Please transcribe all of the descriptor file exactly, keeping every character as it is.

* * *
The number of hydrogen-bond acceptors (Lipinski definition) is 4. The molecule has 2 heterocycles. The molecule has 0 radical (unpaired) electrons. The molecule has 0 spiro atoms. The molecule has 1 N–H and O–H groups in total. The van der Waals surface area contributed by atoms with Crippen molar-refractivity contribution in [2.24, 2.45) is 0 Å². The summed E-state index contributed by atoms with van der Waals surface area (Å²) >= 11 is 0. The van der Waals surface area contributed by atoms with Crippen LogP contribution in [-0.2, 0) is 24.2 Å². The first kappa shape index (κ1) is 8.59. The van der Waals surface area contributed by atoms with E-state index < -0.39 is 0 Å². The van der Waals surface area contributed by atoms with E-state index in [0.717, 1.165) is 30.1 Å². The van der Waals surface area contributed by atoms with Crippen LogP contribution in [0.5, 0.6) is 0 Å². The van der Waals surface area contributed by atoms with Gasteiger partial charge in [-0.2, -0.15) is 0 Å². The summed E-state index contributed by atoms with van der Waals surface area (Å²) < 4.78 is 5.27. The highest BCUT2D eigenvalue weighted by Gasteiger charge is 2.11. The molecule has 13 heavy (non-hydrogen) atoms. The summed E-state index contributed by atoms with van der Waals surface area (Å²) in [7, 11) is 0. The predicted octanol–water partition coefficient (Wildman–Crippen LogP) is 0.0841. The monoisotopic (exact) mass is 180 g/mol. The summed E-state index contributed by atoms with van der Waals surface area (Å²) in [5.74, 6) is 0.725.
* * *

The number of hydrogen-bond acceptors (Lipinski definition) is 4. The molecule has 2 heterocycles. The molecule has 0 radical (unpaired) electrons. The molecule has 0 spiro atoms. The molecule has 1 N–H and O–H groups in total. The van der Waals surface area contributed by atoms with Crippen molar-refractivity contribution in [2.24, 2.45) is 0 Å². The summed E-state index contributed by atoms with van der Waals surface area (Å²) >= 11 is 0. The van der Waals surface area contributed by atoms with Crippen LogP contribution in [-0.2, 0) is 24.2 Å². The first kappa shape index (κ1) is 8.59. The van der Waals surface area contributed by atoms with E-state index < -0.39 is 0 Å². The van der Waals surface area contributed by atoms with E-state index in [0.717, 1.165) is 30.1 Å². The van der Waals surface area contributed by atoms with Crippen LogP contribution in [0.5, 0.6) is 0 Å². The van der Waals surface area contributed by atoms with Gasteiger partial charge in [-0.2, -0.15) is 0 Å². The summed E-state index contributed by atoms with van der Waals surface area (Å²) < 4.78 is 5.27. The highest BCUT2D eigenvalue weighted by Gasteiger charge is 2.11. The molecule has 13 heavy (non-hydrogen) atoms. The summed E-state index contributed by atoms with van der Waals surface area (Å²) in [7, 11) is 0. The predicted octanol–water partition coefficient (Wildman–Crippen LogP) is 0.0841. The monoisotopic (exact) mass is 180 g/mol. The summed E-state index contributed by atoms with van der Waals surface area (Å²) in [5.74, 6) is 0.725.